Understanding how Spirit Airlines works

Spirit Airlines fascinates me. I’ve never flown them, but despite all the horror stories and “never-again” declarations I’ve heard from friends and anonymous Internet voices alike, I’ve always wanted to give Spirit a try.

I find Spirit’s stated philosophy of offering rock-bottom prices for a “no-frills” flight experience deeply intriguing. When Spirit CEO Ben Baldanza argues that nothing in the airline world is truly free, he has a point.

For example, a major U.S. budget airline might claim that not one, but two checked bags fly free™! But in reality, transporting all those heavy suitcases, golf clubs, kayaks, and guitars becomes extremely expensive.

It’s easy to drop off our bags and see them magically appear on a carousel thousands of miles away. But on the airline’s side, you have to factor in costs like fuel burn, all the labor associated with making sure your baggage gets where it needs to go – and all the insurance fees for when they don’t. Even the little things like the sticky tags that get wrapped around your bag’s handle, and the ink to print your final destination on these paper strips, cost something. And when you’re transporting millions of bags a day, those costs add up quickly.

So while an airline might claim your bags fly free, they’ve already built in the enormous cost of transporting checked bags into the price of your ticket – into everyone’s ticket.

I rarely check bags, so I don’t necessarily like the idea of being forced to subsidize a service I don’t really use. So if you proposed lowering the cost of every round-trip itinerary by $20 – in exchange for charging $30 per bag when I actually needed to check something – I’d jump for the cheaper tickets any day.

That’s why I found Spirit’s value proposition so attractive. They claim to strip your fare to the bare minimum (i.e. getting you to your final destination in one piece) and charge extra for everything else. That way, you presumably only pay for “what you use, not what you don’t.”

Spirit Base Fare and Options

Sounds great, right? If I ever found super cheap Spirit fares, with ready access to an airport lounge where I could sufficiently booze myself numb for what would in all likelihood be a horrific flight, I was ready to give Spirit a try.

But as I looked into Spirit Airlines a bit more, something didn’t sit quite right. I’d heard reports of Spirit being one of the most profitable airlines in the world a few months ago, but I figured this had something to do with high-volumes and low-margins. To my untrained and not-a-financial-analyst mind, this made sense. Sell fares for cheap, and make less on each one. But also sell more tickets – and take more money to the bank at the end of the day.

Despite claiming to offer “ultra-low fares,” Spirit Airlines boasts the highest profit margins in the industry.

Yet when I actually read these reports, I was surprised to find that Spirit Airlines actually boasts the highest profit margin of any airline in the country.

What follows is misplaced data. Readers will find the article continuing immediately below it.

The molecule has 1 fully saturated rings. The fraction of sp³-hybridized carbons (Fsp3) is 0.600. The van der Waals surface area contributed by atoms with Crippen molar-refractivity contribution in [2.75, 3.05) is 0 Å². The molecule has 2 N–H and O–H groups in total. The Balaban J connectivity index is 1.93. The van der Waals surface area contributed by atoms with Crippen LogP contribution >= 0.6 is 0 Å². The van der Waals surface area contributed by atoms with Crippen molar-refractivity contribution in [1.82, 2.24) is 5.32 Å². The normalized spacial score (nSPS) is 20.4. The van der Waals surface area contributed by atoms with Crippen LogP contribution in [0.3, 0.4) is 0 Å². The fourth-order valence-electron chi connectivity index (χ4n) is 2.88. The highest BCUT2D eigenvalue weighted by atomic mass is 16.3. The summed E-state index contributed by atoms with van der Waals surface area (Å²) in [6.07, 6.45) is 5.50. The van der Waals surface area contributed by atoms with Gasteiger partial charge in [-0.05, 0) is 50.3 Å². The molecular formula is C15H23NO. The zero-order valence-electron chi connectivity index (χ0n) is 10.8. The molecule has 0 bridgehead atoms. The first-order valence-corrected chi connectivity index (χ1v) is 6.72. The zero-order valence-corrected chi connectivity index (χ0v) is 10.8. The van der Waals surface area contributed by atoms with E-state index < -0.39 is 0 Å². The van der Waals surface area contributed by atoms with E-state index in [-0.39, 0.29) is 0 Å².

Airline Operating Margin, Y2014

Spirit Alaska JetBlue Southwest American V.America United Delta
18.4 17.9 13.0 12.0 10.0 6.5 6.1 4.8

Source: Google Finance

I found this puzzling. If Spirit Airlines was really charging passengers for only what they used, I couldn’t see how they managed to reach such record-breaking margins. It’s one thing to cram more passengers on a plane to increase revenue, but if we were to follow Spirit’s mantra that “everything costs something,” the costs of transporting each passenger should balance things out at least somewhat when actually calculating profits.

Maybe Spirit’s invented a super secret cost-saving technology like self-driving planes or jet engines that run on french fry grease from nearby concourse restaurants.

Or in a more likely scenario, Spirit more than makes up for its cheap fares by making more money (as a percentage of total revenue) off ancillary fees than any airline in the world

Spirit doesn’t try to hide that they charge for everything from advance seat selection to printing your boarding pass with a live person at the airport, so it’s not a huge surprise they make the most off these “ancillary” services.

You can view Spirit’s full schedule of fees here, and if you’re flying them anytime soon, you definitely should. You could be charged up to $100 per carry-on bag if you don’t pay until you reach the gate.

It only makes sense to suffer on Spirit if the sum of your Base Fare and ancillary fees is significantly less than what you would’ve paid elsewhere.

With all this in mind, it inevitably occurred to me that flying Spirit only makes sense if the sum of your Base Fare and all of these ancillary fees is significantly less than what you would’ve paid on another airline for the same services. You might also account for the fact that Spirit’s seats don’t recline and can barely fit your legs, though it’s hard to put a dollar amount on the pain and suffering you’ll endure in such cramped quarters.

And for all this to work out, Spirit’s Base Fare really needs to be that much cheaper than everyone else’s.

Are they? Let’s find out.

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